Local hiring for overseas operations seems to be the new mantra with India's large software service providers in their bid to position themselves as truly global players and burnish their image in advanced economies hit by falling employment amid the downturn.
Tata Consultancy (TCS), Infosys and Wipro, which together make up about a third of India's IT exports, now have a number of foreigners in their top echelons following recruitment of foreign nationals for junior and mid-level positions in the past.
According to analysts, this seems to be part of a transition in mindset at these companies to break out of the mold and aspire to be like Oracle, IBM, Accenture and SAP. As Indian companies ramp up operations they are able to tap the best foreign talent as against the earlier consideration of settling for what was available, the add.
The past year has seen many top positions at Wipro Technologies go to foreigners. American Martha Bejar took over as president, global sales and operations at Wipro, India's third largest software exporter, after leaving Microsoft while Ralf Reich, a former Unisys executive in charge of strategic outsourcing in continental Europe, took over as head of German operations.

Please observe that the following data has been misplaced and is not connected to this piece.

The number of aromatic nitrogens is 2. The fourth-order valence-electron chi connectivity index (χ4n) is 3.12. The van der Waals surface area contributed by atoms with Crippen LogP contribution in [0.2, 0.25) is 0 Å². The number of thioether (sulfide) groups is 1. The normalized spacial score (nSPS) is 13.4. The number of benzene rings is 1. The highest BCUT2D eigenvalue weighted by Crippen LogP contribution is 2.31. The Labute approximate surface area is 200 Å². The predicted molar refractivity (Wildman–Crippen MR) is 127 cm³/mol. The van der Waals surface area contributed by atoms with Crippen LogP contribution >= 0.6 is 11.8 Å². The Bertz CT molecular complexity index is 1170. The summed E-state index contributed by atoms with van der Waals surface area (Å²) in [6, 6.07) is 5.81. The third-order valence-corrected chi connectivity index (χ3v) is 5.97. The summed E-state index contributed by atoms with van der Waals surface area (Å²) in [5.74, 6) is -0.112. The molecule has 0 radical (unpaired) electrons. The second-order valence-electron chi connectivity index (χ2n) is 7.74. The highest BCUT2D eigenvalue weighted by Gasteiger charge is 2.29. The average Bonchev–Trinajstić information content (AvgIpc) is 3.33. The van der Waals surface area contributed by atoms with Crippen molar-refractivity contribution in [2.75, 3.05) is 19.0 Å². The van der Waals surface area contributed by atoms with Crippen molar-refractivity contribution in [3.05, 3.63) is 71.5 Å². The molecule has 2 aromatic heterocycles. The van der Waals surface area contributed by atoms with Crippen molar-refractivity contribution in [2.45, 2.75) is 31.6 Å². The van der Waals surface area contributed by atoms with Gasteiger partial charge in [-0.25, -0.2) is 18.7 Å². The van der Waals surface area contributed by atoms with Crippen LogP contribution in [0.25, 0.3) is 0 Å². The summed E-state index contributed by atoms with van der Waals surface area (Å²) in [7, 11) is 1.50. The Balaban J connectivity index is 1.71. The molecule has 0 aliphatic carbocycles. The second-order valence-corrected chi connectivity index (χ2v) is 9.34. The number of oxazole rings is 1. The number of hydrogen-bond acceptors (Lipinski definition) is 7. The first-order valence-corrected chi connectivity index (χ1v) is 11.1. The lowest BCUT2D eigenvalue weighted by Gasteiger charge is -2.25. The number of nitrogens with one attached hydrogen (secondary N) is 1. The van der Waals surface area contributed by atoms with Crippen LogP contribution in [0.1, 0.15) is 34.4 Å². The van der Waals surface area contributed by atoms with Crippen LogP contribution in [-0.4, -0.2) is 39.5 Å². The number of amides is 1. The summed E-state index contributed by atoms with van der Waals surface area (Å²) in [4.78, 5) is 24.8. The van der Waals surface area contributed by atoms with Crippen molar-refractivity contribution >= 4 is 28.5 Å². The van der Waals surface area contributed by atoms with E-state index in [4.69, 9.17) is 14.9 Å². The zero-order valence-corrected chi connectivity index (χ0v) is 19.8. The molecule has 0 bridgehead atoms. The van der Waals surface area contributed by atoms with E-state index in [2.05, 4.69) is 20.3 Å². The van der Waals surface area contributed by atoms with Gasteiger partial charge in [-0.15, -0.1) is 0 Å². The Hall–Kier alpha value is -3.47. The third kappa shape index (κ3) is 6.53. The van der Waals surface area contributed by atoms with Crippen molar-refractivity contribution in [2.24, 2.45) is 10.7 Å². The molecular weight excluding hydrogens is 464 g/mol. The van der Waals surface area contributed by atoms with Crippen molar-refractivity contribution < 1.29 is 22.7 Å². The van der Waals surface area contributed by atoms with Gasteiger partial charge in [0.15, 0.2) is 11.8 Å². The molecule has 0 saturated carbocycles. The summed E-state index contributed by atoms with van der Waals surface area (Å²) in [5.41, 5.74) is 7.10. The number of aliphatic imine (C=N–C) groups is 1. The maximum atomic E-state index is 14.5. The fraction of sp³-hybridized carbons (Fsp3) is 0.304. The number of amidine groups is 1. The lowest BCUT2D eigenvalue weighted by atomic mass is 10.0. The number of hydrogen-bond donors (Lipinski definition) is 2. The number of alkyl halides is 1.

Wipro's French and Japanese operations are also headed by non-Indians.
Similarly, Infosys' German, French and Australian operations are headed by locals. Jackie Korhonen, ex-vice-president of managed business process services for IBM Australia and New Zealand, now is in charge of Infosys operations in Australia.
TCS, India's largest technology services company, has nearly 12 per cent foreign nationals making up the senior management, with John Lenzen, global head of marketing, Gabriel Rozman global head of emerging and Carol Wilson, global business unit head, Hi-Tech solutions unit among them.
Besides other benefits, local hiring also helps allay fears of job losses among the host community, say analysts. It adds a local flavour to the sales effort. Besides, it also goes down well with local politicians, they say.